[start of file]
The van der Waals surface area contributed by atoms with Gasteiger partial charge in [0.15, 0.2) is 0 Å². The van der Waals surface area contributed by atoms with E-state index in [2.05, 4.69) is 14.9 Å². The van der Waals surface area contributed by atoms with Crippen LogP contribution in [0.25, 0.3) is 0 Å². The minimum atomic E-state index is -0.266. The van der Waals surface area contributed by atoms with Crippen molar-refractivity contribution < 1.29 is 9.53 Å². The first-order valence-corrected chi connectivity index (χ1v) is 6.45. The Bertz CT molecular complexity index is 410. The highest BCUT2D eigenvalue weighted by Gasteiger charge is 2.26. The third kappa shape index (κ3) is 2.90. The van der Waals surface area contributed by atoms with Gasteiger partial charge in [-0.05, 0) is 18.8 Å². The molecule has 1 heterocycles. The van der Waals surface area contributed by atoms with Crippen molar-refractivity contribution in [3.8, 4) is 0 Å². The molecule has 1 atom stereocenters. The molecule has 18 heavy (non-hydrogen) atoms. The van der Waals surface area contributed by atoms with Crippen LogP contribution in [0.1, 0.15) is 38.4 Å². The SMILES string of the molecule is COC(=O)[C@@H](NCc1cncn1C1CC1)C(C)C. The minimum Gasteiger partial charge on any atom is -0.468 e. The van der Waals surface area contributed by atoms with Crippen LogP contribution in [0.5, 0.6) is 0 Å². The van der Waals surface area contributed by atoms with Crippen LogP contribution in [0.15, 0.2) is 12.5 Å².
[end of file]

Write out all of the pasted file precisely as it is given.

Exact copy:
The van der Waals surface area contributed by atoms with Gasteiger partial charge in [0.15, 0.2) is 0 Å². The van der Waals surface area contributed by atoms with E-state index in [2.05, 4.69) is 14.9 Å². The van der Waals surface area contributed by atoms with Crippen LogP contribution in [0.25, 0.3) is 0 Å². The minimum atomic E-state index is -0.266. The van der Waals surface area contributed by atoms with Crippen molar-refractivity contribution < 1.29 is 9.53 Å². The first-order valence-corrected chi connectivity index (χ1v) is 6.45. The Bertz CT molecular complexity index is 410. The highest BCUT2D eigenvalue weighted by Gasteiger charge is 2.26. The third kappa shape index (κ3) is 2.90. The van der Waals surface area contributed by atoms with Gasteiger partial charge in [-0.05, 0) is 18.8 Å². The molecule has 1 heterocycles. The van der Waals surface area contributed by atoms with Crippen molar-refractivity contribution in [3.8, 4) is 0 Å². The molecule has 1 atom stereocenters. The molecule has 18 heavy (non-hydrogen) atoms. The van der Waals surface area contributed by atoms with Crippen LogP contribution in [0.1, 0.15) is 38.4 Å². The SMILES string of the molecule is COC(=O)[C@@H](NCc1cncn1C1CC1)C(C)C. The minimum Gasteiger partial charge on any atom is -0.468 e. The van der Waals surface area contributed by atoms with Crippen LogP contribution in [0.5, 0.6) is 0 Å². The van der Waals surface area contributed by atoms with Crippen LogP contribution in [0.15, 0.2) is 12.5 Å².